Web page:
R01 grants may be renewed, typically every 4-5 years. These are called "competing renewals" or "Type 2" grants. In the context of discussions of the "Emeritus Award" discussion, I examined the distribution of R01 grants that had been renewed over a long period of time. Here, I look at the distribution of Type 2 grants over the period from 1995 to 2014.
Data for Type 2 R01 grants (as well as the corresponding but much smaller number of R37 MERIT awards) for each year were compiled from NIH RePORTER. Note that these grants only include grants that were competitively renewed in a given year and not non-competing continuations (Type 5 awards). The distributions of the 2653 Type 2 awards from FY1995 and 1532 Type 2 awards from FY2014 over the Support Year are shown below:
The distribution for FY1995 shows peaks at Year 4, Year 6 corresponding to renewals of initial (Type 1) grants of 3 and 5 years, respectively. There are additional peaks at Year 9 and Year 14. These correspond primarily to grants that initially made for a period of 3 years and then were renewed for 5 year periods.
The distribution for FY2014 is similar but shows some important differences. First, the overall amplitude is smaller as there were 58% as many Type 2 R01 grants awarded in FY2014 compared to FY1995. Second, the FY2014 shows peaks at Year 6 and Year 11. These correspond to grants awarded initially for a period of 5 years and then renewed for an additional 5 year period. Third, the FY2014 distribution shows a longer tail extended to Year 40 and beyond, corresponding to long-running grants.
The distributions are shown in normalized and integrated form below:
These curves show more clearly the tail extending longer grant durations. For FY1995, 20% of the grants are in Years 13 or beyond whereas for FY2014, 20% of the grants are in Years 18 and beyond.
The distribution of Type 2 grants can be seen more clearly by looking are the distribution summed over all of the years from FY1995 to FY2014 as shown below.
This shows peaks from Years 5-6 and Years 10-11 and then the tail extending from Year 15 and beyond.
The structure of this tail can be seen more clearly by replotting the data on a log (base 10) scale as shown below:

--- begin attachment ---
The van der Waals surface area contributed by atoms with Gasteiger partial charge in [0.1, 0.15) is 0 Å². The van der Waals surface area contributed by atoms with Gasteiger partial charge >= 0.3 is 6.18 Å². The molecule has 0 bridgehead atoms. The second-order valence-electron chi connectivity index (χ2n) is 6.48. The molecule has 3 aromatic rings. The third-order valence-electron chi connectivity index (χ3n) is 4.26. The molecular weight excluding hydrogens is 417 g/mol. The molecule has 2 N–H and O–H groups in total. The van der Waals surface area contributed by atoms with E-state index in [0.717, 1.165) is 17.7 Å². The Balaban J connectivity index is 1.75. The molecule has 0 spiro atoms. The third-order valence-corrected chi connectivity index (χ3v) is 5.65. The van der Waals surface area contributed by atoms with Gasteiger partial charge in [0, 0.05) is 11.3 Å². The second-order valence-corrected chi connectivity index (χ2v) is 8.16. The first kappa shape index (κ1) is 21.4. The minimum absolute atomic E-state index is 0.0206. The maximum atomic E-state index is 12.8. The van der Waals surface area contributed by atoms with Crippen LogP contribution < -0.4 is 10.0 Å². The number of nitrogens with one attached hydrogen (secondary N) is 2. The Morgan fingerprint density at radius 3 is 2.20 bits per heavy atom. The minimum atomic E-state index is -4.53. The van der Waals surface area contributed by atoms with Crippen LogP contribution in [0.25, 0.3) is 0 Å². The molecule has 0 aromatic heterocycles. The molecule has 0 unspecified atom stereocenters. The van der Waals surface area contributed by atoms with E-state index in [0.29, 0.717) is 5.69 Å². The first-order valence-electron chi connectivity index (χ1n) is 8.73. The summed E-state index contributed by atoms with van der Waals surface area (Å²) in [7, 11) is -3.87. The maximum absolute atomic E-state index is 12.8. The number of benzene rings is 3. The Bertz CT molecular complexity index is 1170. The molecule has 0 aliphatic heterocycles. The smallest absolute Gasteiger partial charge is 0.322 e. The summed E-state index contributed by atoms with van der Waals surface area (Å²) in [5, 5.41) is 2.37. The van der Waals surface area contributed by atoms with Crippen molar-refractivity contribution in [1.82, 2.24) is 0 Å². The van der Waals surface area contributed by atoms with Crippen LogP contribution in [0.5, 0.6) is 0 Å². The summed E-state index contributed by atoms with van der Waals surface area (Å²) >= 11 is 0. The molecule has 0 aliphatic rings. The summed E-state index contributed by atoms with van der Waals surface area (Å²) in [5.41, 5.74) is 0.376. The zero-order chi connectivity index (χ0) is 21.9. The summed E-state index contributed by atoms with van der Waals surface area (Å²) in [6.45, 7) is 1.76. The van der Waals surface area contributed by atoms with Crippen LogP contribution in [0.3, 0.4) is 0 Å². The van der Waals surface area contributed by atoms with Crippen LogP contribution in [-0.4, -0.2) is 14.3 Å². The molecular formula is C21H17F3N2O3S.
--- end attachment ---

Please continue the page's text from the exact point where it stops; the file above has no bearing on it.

The portion of this graph corresponding to the extended tail is very nearly linear with a slight downward curvature. This indicates the tail that is approximately exponential. Fitting this curve reveals an exponent of approximately -0.064/year. This corresponds to a half-life 0f 4.7 years. In order words, the chance that a long-standing grant is renewed every 4-5 years is approximately 50%. The NIH reported success rate for all competing renewal Grants averaged 38% from FY2001 to 2014. Thus, it appears that the likelihood that a longstanding R01 is competitively renewed is slightly, but not dramatically, higher than that for R01 grants overall. The slight downward curvature of the log plot likely reflects that fact that there were a smaller number of longstanding grants in the earlier years in this analysis.
An alternative approach to examining trends the duration of these grants involves looking at the fraction of A0 applications among the funded Type 2 grants. I have previously examined this parameter in other contexts. A plot of the fraction of A0 applications among funded Type 2 grants as a function of the Year of the grant is shown below:
This fraction dips slightly for grant years from 4-7 (corresponding to the first renewal) and then reaches a relatively stable level extending out to 40 years. This suggests there is not a major increase in the likelihood of application success as the year of the grant increases.
Overall, these observations are consistent with the notion that R01 grants reach longstanding status through the perseverance of the principal investigators. Over time, these investigators continue to execute research programs that are sufficiently productive that they compete for renewal with a success rate close to 50% (at least historically). There does not appear to be a substantial advantage for longstanding grant applications above the general advantage for Type 2 versus Type 1 applications based on these publicly available data.